Posting this after so long an absence causes me great trepidation! I have even had to re-log in and remember how to use the site! I stopped posting blogs because our personal circumstances became a bit overwhelming but then I didn’t get started again as I felt a need to find the blog a new direction. I couldn’t think of a better one, however, as it was always really very good for me to comment on other people’s writing as I’d found it instructive, if hard work. But a new year has begun and still a new direction hasn’t presented itself … until now. (And I may yet go back to the old type blog!)
So here goes, are you sitting comfortably…. (small cough, cough) …. My next pamphlet is to be published by Palewell Press and will be called Vanishings as it is about endangered and vulnerable creatures. As my self-imposed rule was that I must see or hear the creature I wrote about I limited it to the UK. (When I looked at the planet I realised it would be a life-time work to tackle all that’s endangered and I couldn’t travel everywhere). As I have quite a lot to say beyond what will be in the book I thought it could spill-over here. So you can read it if you want to, or not! If you hate spiders, don’t! (although they are extremely tiny)
When I started thinking about Vanishings two years ago I soon realised that most wild creatures are vulnerable in this country. It breaks my heart to think of how little our society and culture values them. Successive governments pay conservation lip service but nothing much gets changed at a national level. I read that more people in the UK are members of environmental/conservation groups but we still have one of the most depleted natural environments in the EU. hate
This time last year John Walters, who is a well-known local entomologist, took me to see the Horrid Ground Weaving Spider whose only known habitat is in the limestone quarry area on the eastern end of Plymouth. (There might be another colony in Spain. Might be.) He told me where to meet him and I was surprised it was beside an industrial unit on the edge of a huge housing development with quarries close by, all fenced off with CCTV cameras etc. Beside the busy road was an old railway line and we nipped in there among the trees. He told me a new cycle track had been diverted from the disused railway line as that is one place where they now seem to live, among the detritus on the edge of a city: a sort of dog shitting area, I thought.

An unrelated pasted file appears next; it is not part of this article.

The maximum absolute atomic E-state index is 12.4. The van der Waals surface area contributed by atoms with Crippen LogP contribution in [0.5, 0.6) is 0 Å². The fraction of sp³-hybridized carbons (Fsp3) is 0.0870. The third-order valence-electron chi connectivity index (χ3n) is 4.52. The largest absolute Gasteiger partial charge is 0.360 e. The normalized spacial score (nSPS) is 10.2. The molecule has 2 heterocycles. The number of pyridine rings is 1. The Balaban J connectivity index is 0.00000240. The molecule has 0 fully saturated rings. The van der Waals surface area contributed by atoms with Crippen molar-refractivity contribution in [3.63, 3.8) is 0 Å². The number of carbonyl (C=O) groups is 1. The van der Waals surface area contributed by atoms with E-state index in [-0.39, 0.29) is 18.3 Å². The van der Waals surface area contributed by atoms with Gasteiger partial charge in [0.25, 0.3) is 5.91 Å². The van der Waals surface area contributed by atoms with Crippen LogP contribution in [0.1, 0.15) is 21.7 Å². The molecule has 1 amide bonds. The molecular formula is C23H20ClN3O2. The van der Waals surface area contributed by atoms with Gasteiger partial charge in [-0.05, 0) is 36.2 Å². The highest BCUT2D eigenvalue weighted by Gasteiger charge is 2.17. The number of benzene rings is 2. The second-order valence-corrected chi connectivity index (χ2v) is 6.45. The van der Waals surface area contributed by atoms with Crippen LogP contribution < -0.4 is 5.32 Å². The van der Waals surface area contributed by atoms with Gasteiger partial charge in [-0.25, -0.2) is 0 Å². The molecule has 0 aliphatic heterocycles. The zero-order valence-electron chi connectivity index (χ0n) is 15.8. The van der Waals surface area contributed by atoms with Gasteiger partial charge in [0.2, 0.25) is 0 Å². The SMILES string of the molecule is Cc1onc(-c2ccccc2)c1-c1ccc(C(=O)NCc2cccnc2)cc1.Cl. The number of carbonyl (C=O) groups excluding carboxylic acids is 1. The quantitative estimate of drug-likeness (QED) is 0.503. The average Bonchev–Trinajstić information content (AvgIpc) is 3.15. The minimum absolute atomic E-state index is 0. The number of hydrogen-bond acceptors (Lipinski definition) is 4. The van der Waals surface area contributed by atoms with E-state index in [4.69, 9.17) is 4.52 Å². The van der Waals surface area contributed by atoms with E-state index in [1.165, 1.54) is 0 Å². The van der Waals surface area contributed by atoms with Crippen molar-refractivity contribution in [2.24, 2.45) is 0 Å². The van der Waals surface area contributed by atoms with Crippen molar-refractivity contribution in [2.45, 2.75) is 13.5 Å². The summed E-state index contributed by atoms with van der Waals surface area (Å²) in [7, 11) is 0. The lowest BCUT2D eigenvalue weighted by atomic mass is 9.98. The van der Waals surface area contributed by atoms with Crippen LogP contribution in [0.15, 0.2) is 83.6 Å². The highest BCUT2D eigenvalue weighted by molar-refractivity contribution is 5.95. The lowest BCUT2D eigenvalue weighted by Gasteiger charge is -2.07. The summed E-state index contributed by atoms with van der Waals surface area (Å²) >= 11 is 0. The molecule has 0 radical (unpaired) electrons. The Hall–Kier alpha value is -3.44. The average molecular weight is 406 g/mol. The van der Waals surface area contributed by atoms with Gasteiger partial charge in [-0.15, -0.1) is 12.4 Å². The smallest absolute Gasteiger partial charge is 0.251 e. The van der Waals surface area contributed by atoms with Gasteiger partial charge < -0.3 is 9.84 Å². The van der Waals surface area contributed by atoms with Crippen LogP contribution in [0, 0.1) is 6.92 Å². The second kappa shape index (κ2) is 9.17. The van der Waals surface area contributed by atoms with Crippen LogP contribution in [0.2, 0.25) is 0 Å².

They’re only called Horrid because horridus is bristly in Latin and they make intricate webs on the ground to catch their minuscule prey: (Nothophantes horridus). Its size represented everything to me that’s going wrong…we need the smallest creatures to survive because obviously bigger creatures rely on them. They keep the world ticking on. But because they are so small no-one much notices them except for John Walters and Buglife.
If you like spiders even a little bit here is a short video https://www.youtube.com/watch?v=bFBjAyTE3tk
John lifted up a piece of old carpet left on a stone and hidden beneath we found one: I felt very privileged to see one at all and in fact it was only the 87th ever recorded!
How to write about it was my problem. I decided to write in longish lines with spaces between because…
They live in the hollows and creases
hidden in their money spider-size two amber globules
each one intricate as a gold tear
Perhaps it wasn’t the right decision because this poem has never been accepted for publication! My whole idea about Vanishings is tinged with the risk of giving too much information. I sometimes get really caught up in a creature’s wonderfulness and want to tell people about it but I have continually had to watch myself on this! So maybe that is this poem’s fault, not my choice of crevices between words!
Under the same rock we spotted an equally rare Hedgehog Harvestman who often lives near the Horrid one. The connection is not understood. But they too only live in Plymouth. Harvestman are not true spiders as they don’t have spinnerets to make webs. I thought it beautiful. Its legs are like stilts and it walks just like that, lifting itself up and stalking.
This very small poem has never found a home either but, in case you are interested, it ends like this:
Its droplet of body is black and gold,
spiny, intent on chance and cold.
Next time: probably something cuter!